This post describes the construction of a simple, lightweight geospatial data service using Node.JS, PostGIS and Amazon RDS. It is somewhat lengthy and includes a number of code snippets. The post is primarily targeted at users who may be interested in alternative strategies for publishing geospatial data but may not be familiar with the tools discussed here. This effort is ongoing and follow-up posts can be expected.
Continue reading “Building a Simple Geodata Service With Node, PostGIS, and Amazon RDS”
My company has recently begun working on a project for the Arkansas Geographic Information Office (AGIO) to evaluate options for potentially migrating the GeoStor geospatial infrastructure to a cloud computing environment. If you are unfamiliar with GeoStor, it is the official geospatial platform for the State of Arkansas and is maintained by AGIO. I realize, as does AGIO, that “the cloud” has become a buzzword that has lost any meaningful context. So, for purposes of discussion, we’ll go with the NIST draft definition available here: http://csrc.nist.gov/publications/drafts/800-145/Draft-SP-800-145_cloud-definition.pdf.
For this effort, we are open to considering any service model but we have strict guidance that the only deployment model of interest is the public cloud model. Continue reading “Arkansas Evaluating Geospatial Cloud Infrastructures”
I spent the vast majority of my time at the 2010 ESRI User Conference working the Zekiah/Arc2Earth booth. That was fun as I got meet/reconnect with a lot of people but I didn’t see much of the conference itself. As a result, I haven’t really blogged it.
ESRI continued with the “cloud ready” theme that was rolled out at the Federal User Conference but with more details about how they are moving to “the cloud.” This generated a lot of buzz amongst many of the attendees from what I could tell. One of the big new features of Arc2Earth v3 (disclaimer: my company is an Arc2Earth reseller) is Cloud Services. As a result, we had a banner in our booth that had the word “cloud” on it, prompting lots of people to stop. Continue reading “Clouds”
Shortly after my previous post, about browsing and downloading data from GeoCommons, hit the wires, I got quite a few back-channel requests for the code. I sent it out via e-mail to a number of people and then posted it via DropBox. I have finally gotten around to posting it up on Google Code, making things much more manageable. It is now available here.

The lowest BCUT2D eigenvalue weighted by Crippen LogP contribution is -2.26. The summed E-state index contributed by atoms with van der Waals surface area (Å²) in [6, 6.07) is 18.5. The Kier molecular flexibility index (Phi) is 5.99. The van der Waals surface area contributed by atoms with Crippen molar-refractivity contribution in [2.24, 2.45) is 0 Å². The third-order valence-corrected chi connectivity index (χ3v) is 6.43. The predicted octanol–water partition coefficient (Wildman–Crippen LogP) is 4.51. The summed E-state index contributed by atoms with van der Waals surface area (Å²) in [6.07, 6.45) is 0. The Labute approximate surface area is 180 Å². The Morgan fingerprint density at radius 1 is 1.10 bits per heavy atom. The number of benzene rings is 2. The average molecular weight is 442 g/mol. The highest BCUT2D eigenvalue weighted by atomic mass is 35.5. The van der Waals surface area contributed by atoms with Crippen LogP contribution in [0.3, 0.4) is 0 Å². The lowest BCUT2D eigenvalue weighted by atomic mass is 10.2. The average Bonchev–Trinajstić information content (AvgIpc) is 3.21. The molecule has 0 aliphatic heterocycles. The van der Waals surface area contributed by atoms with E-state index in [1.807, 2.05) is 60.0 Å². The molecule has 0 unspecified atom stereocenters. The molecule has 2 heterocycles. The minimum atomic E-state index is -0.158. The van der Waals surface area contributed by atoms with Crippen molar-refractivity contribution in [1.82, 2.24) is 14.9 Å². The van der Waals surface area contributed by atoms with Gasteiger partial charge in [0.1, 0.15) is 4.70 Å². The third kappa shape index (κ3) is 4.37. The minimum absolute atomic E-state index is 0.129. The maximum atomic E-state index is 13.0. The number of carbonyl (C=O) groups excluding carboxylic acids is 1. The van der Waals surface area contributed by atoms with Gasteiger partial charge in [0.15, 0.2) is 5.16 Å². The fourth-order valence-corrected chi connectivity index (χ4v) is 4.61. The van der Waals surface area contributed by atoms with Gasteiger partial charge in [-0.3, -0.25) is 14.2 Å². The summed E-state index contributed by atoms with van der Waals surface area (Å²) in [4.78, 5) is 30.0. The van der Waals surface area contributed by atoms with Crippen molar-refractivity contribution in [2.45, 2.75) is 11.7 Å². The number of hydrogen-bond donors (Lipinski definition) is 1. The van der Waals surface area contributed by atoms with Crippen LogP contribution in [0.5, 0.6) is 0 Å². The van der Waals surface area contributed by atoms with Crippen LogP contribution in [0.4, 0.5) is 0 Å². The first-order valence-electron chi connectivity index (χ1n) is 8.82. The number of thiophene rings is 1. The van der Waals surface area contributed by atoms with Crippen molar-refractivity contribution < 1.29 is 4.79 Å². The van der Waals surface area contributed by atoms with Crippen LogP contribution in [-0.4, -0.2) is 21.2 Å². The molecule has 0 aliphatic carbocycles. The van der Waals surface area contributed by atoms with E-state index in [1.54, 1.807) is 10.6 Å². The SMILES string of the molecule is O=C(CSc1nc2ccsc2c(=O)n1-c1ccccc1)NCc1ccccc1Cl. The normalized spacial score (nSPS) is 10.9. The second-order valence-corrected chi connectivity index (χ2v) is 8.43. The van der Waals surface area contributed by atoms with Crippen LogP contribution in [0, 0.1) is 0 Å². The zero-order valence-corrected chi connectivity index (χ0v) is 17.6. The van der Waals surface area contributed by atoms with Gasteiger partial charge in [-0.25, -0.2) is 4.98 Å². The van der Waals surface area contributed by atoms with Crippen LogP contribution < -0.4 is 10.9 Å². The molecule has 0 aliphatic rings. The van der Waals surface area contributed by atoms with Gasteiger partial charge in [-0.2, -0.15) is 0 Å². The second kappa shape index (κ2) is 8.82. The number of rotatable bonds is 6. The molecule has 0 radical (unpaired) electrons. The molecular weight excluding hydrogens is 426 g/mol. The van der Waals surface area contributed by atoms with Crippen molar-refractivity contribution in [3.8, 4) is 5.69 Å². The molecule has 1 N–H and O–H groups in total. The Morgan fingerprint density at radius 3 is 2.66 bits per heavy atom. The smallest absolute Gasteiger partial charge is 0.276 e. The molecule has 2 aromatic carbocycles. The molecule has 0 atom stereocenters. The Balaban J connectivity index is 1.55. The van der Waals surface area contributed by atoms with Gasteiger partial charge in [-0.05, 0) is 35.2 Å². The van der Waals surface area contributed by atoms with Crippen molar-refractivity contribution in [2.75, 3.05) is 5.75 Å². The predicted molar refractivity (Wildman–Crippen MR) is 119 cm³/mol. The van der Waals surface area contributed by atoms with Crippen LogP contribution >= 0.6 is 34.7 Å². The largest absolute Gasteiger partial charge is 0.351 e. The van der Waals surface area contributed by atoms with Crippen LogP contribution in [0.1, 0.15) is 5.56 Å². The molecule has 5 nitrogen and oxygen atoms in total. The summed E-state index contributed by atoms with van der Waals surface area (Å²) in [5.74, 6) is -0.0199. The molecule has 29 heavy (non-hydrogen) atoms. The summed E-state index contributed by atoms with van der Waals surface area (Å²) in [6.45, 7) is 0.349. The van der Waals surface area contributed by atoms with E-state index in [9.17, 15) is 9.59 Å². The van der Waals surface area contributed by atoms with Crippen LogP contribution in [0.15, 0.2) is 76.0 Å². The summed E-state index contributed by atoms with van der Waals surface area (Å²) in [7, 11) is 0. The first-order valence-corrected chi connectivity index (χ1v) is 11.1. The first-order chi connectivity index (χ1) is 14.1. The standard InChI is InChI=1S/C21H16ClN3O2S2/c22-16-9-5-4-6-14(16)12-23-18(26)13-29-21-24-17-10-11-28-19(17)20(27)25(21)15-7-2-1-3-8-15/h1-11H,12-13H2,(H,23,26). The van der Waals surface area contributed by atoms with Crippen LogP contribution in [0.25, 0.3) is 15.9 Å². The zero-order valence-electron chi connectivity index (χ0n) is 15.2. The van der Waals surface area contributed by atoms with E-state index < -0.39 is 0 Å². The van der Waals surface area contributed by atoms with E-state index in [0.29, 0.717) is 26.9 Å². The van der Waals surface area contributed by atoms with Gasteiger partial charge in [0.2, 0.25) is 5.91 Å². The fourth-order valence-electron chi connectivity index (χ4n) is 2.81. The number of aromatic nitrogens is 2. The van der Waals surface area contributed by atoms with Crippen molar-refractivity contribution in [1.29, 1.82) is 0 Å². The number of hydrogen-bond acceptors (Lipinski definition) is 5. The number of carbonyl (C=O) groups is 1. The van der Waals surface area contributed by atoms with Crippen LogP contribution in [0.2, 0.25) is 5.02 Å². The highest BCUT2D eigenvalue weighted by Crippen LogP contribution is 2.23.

I have made a few updates since the original post. Some were administrative but were functional. They are:
1. The code was updated to replace SharpZipLib with DotNetZip for handling zip files.
2. The code now attempts to identify the default KML handler on the user’s system and pass KML directly to it for previewing.
3. The user now gets a wait cursor when the tool is processing downloads and such. This should make it a little more usable.
4. The code headers had been pasted in from SharpMap and I missed some references to SharpMap in the text. Those have been corrected.
Anyway, thanks for all the interest. It sort of caught me off guard but at least the code is more accessible now. I’ve got a few more updates planned so this should streamline things.
UPDATE: The code for this post is available at the bottom of the page.
I have been doing a lot of development with the ESRI Silverlight API recently. One of the requirements of my project is to be able to dynamically add KML data at runtime. The incorporation of KML was handled for us through one of the ESRI samples on the resource center so we pretty much just had to integrate that code and test against our use cases. For testing, I typically reached out to GeoCommons since any data set available there can be streamed as KML.
Obviously, this is not my first exposure to GeoCommons but, when discussing it, I found that many of the analysts I spoke with were not aware of it and did not use it much. So I decided to tackle developing a simple ArcMap extension to allow a user to search GeoCommons and then download/add data to ArcMap without the need to manually download, unzip and add the data themselves. Continue reading “Importing Data From GeoCommons Into ArcMap”